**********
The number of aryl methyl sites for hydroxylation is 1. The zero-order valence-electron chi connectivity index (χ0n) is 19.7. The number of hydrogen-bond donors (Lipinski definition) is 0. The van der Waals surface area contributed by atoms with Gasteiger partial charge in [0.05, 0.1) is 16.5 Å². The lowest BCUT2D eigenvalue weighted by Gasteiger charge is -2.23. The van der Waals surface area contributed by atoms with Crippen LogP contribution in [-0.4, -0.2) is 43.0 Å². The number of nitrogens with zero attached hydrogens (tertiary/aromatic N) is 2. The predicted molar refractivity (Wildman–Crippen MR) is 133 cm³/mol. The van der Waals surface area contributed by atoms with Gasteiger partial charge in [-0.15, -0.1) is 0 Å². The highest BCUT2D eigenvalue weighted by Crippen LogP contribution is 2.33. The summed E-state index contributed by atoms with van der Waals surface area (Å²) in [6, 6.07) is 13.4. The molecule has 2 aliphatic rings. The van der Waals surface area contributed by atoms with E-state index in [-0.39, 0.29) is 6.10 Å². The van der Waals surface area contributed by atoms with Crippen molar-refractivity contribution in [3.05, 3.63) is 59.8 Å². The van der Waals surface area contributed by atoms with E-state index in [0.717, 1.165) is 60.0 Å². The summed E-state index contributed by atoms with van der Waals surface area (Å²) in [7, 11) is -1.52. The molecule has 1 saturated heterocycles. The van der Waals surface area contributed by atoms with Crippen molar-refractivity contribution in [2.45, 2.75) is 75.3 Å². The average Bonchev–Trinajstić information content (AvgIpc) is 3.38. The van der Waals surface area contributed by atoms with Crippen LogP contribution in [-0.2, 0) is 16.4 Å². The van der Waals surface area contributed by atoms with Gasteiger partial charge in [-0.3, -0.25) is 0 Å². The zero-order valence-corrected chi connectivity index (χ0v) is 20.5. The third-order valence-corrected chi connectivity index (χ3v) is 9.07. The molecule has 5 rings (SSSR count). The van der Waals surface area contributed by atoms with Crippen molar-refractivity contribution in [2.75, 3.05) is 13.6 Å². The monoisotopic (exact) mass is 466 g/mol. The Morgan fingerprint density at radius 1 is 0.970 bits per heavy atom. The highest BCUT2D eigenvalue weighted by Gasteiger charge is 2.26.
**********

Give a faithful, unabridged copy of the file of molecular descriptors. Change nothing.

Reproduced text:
The number of aryl methyl sites for hydroxylation is 1. The zero-order valence-electron chi connectivity index (χ0n) is 19.7. The number of hydrogen-bond donors (Lipinski definition) is 0. The van der Waals surface area contributed by atoms with Gasteiger partial charge in [0.05, 0.1) is 16.5 Å². The lowest BCUT2D eigenvalue weighted by Gasteiger charge is -2.23. The van der Waals surface area contributed by atoms with Crippen LogP contribution in [-0.4, -0.2) is 43.0 Å². The number of nitrogens with zero attached hydrogens (tertiary/aromatic N) is 2. The predicted molar refractivity (Wildman–Crippen MR) is 133 cm³/mol. The van der Waals surface area contributed by atoms with Gasteiger partial charge in [-0.15, -0.1) is 0 Å². The highest BCUT2D eigenvalue weighted by Crippen LogP contribution is 2.33. The summed E-state index contributed by atoms with van der Waals surface area (Å²) in [6, 6.07) is 13.4. The molecule has 2 aliphatic rings. The van der Waals surface area contributed by atoms with E-state index in [-0.39, 0.29) is 6.10 Å². The van der Waals surface area contributed by atoms with Crippen molar-refractivity contribution in [3.05, 3.63) is 59.8 Å². The van der Waals surface area contributed by atoms with E-state index in [0.717, 1.165) is 60.0 Å². The summed E-state index contributed by atoms with van der Waals surface area (Å²) in [7, 11) is -1.52. The molecule has 1 saturated heterocycles. The van der Waals surface area contributed by atoms with Crippen molar-refractivity contribution in [2.45, 2.75) is 75.3 Å². The average Bonchev–Trinajstić information content (AvgIpc) is 3.38. The van der Waals surface area contributed by atoms with Crippen LogP contribution in [-0.2, 0) is 16.4 Å². The van der Waals surface area contributed by atoms with Gasteiger partial charge in [-0.3, -0.25) is 0 Å². The zero-order valence-corrected chi connectivity index (χ0v) is 20.5. The third-order valence-corrected chi connectivity index (χ3v) is 9.07. The molecule has 5 rings (SSSR count). The van der Waals surface area contributed by atoms with Crippen molar-refractivity contribution in [2.75, 3.05) is 13.6 Å². The monoisotopic (exact) mass is 466 g/mol. The Morgan fingerprint density at radius 1 is 0.970 bits per heavy atom. The highest BCUT2D eigenvalue weighted by Gasteiger charge is 2.26.